Jupiter in Velvet…it’s a “Beautiful New Day” for music lovers.

Everything we do is shaped to some degree by who we are and what we have been through. This can be especially evident in music, as the artist’s choices of expression shine a direct light on their outlook. The man who would reinvent himself as Jupiter in Velvet has had a twisty road indeed, veering from a road leading squarely through the halls of higher academia and plunging into his own microcosm of music.

The music he has created over the course of several albums so seamlessly blends different sounds that on first listen they glide past your ears in a pleasing way. Upon further listening, you realize he is often mashing textures together that should be rather jarring gear changes, yet it works. His emotive post-Bowie singing is a commanding presence, while it glides over shimmering acoustics that lurch into Brit-Pop single line distorted riffs, which get washed away with swelling Wah infused guitar solos. Often a single composition by Jupiter in Velvet has two or three different sections that could serve as a separate song on their own. The fact that they mesh so seamlessly is a testament to his overall vision.

Beautiful New Day is the seventh album for this UK-by way of-America songwriter, and the multi-instrumentalist continues to impress not only with glorious songs, but stellar production. The clarity and separation of the instruments is a breath of fresh air in a world of over compressed, brick wall sound jumbles.

“Heavy Like a Brick” starts off the album with a stomping guitar that somehow glides into a lilting psychedelic melody that to my mind kind of shows the head space that late sixties bands like Deep Purple must have been in before transitioning to their heavier seventies aesthetics.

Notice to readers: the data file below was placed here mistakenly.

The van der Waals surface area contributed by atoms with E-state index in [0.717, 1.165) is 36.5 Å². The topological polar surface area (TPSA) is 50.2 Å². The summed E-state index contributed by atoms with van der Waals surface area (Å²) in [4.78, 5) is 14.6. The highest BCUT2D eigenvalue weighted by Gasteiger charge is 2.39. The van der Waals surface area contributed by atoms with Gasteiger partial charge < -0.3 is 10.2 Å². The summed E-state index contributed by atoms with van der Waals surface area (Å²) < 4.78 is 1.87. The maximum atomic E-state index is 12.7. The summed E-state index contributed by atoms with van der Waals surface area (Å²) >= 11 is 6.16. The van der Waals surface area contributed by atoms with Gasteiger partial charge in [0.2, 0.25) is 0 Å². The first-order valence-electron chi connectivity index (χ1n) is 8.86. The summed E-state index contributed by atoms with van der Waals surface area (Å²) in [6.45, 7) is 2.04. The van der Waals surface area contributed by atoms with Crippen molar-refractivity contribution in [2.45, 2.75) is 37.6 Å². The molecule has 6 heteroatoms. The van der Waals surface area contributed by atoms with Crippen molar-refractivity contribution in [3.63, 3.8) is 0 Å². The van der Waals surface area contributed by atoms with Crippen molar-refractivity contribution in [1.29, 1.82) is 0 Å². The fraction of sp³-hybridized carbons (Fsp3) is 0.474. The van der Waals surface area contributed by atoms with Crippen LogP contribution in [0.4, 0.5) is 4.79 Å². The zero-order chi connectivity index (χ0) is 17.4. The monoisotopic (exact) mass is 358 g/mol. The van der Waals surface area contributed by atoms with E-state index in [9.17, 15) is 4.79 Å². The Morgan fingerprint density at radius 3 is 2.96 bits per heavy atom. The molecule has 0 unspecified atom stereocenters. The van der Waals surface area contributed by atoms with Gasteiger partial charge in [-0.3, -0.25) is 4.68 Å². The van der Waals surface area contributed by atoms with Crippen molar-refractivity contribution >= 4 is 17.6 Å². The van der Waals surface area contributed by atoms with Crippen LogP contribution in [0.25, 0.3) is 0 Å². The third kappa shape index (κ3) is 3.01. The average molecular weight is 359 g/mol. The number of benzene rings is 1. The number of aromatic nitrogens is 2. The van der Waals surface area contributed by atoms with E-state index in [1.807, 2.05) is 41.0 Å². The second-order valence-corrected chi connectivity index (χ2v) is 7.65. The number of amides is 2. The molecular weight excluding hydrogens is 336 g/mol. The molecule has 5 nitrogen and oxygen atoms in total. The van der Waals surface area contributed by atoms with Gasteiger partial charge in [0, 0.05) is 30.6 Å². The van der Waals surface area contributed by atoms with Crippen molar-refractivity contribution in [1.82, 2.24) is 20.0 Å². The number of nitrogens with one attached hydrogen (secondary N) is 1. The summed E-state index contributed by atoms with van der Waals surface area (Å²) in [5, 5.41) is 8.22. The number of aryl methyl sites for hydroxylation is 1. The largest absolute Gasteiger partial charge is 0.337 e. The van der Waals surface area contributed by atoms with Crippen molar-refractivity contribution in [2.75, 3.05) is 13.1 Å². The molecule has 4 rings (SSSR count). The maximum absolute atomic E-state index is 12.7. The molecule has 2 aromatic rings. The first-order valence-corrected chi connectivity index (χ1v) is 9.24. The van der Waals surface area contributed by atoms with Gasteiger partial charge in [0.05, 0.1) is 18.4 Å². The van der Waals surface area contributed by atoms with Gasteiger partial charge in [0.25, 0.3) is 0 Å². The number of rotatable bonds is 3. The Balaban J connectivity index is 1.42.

“Metatonia” is a stand out track whose verse sections have me instantly tapping my foot every time I play it. The bass lays down an undeniable melody over the acoustic chords before getting to its chorus. This song has a magic to it.

“Kiss the Flame” sneaks in with a ‘Fascination Street-era The Cure’ vibe before slamming into a guitar groove that a band like The Struts probably wishes they had written.

Over the course of eleven songs Jupiter in Velvet both brings in new elements and yet keeps a cohesive vibe throughout Beautiful New Day. Do not muddle over your tired old playlist today and decide which songs you want to hear for the thousandth time. Be good to yourself, discover Jupiter in Velvet.

-Peter Harris, January 27, 2019.


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